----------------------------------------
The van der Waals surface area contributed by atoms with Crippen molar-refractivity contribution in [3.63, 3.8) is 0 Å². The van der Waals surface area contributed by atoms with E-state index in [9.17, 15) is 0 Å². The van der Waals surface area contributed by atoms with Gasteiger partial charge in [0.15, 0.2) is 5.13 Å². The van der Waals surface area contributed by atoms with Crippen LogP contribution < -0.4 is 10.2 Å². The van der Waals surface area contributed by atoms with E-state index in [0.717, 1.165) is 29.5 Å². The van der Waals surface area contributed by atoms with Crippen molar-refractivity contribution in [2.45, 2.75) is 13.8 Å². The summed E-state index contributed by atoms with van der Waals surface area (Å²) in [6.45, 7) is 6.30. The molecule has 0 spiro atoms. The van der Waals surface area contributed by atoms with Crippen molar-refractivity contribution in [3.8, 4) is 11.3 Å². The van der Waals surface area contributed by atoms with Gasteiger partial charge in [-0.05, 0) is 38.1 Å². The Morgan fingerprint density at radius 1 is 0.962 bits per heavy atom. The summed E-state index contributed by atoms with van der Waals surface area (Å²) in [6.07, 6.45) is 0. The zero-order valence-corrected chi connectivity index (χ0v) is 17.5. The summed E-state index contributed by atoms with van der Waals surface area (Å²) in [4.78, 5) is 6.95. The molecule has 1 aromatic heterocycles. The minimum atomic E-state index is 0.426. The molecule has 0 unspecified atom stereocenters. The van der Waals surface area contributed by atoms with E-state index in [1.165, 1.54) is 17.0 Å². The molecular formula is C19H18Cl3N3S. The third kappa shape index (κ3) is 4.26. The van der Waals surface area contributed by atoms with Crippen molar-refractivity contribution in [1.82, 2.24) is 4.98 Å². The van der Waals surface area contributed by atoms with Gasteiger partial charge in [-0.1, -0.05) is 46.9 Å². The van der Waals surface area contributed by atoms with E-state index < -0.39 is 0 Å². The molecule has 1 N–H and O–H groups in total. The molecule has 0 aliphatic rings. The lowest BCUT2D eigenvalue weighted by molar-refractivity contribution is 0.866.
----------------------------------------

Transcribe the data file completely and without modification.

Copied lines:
The van der Waals surface area contributed by atoms with Crippen molar-refractivity contribution in [3.63, 3.8) is 0 Å². The van der Waals surface area contributed by atoms with E-state index in [9.17, 15) is 0 Å². The van der Waals surface area contributed by atoms with Gasteiger partial charge in [0.15, 0.2) is 5.13 Å². The van der Waals surface area contributed by atoms with Crippen LogP contribution < -0.4 is 10.2 Å². The van der Waals surface area contributed by atoms with E-state index in [0.717, 1.165) is 29.5 Å². The van der Waals surface area contributed by atoms with Crippen molar-refractivity contribution in [2.45, 2.75) is 13.8 Å². The summed E-state index contributed by atoms with van der Waals surface area (Å²) in [6.45, 7) is 6.30. The molecule has 0 spiro atoms. The van der Waals surface area contributed by atoms with Crippen molar-refractivity contribution in [3.8, 4) is 11.3 Å². The van der Waals surface area contributed by atoms with Gasteiger partial charge in [-0.05, 0) is 38.1 Å². The Morgan fingerprint density at radius 1 is 0.962 bits per heavy atom. The summed E-state index contributed by atoms with van der Waals surface area (Å²) in [6.07, 6.45) is 0. The zero-order valence-corrected chi connectivity index (χ0v) is 17.5. The summed E-state index contributed by atoms with van der Waals surface area (Å²) in [4.78, 5) is 6.95. The molecule has 1 aromatic heterocycles. The minimum atomic E-state index is 0.426. The molecule has 0 unspecified atom stereocenters. The van der Waals surface area contributed by atoms with E-state index in [1.165, 1.54) is 17.0 Å². The molecular formula is C19H18Cl3N3S. The third kappa shape index (κ3) is 4.26. The van der Waals surface area contributed by atoms with Crippen molar-refractivity contribution in [1.82, 2.24) is 4.98 Å². The van der Waals surface area contributed by atoms with Gasteiger partial charge in [-0.1, -0.05) is 46.9 Å². The van der Waals surface area contributed by atoms with E-state index < -0.39 is 0 Å². The molecule has 1 N–H and O–H groups in total. The molecule has 0 aliphatic rings. The lowest BCUT2D eigenvalue weighted by molar-refractivity contribution is 0.866.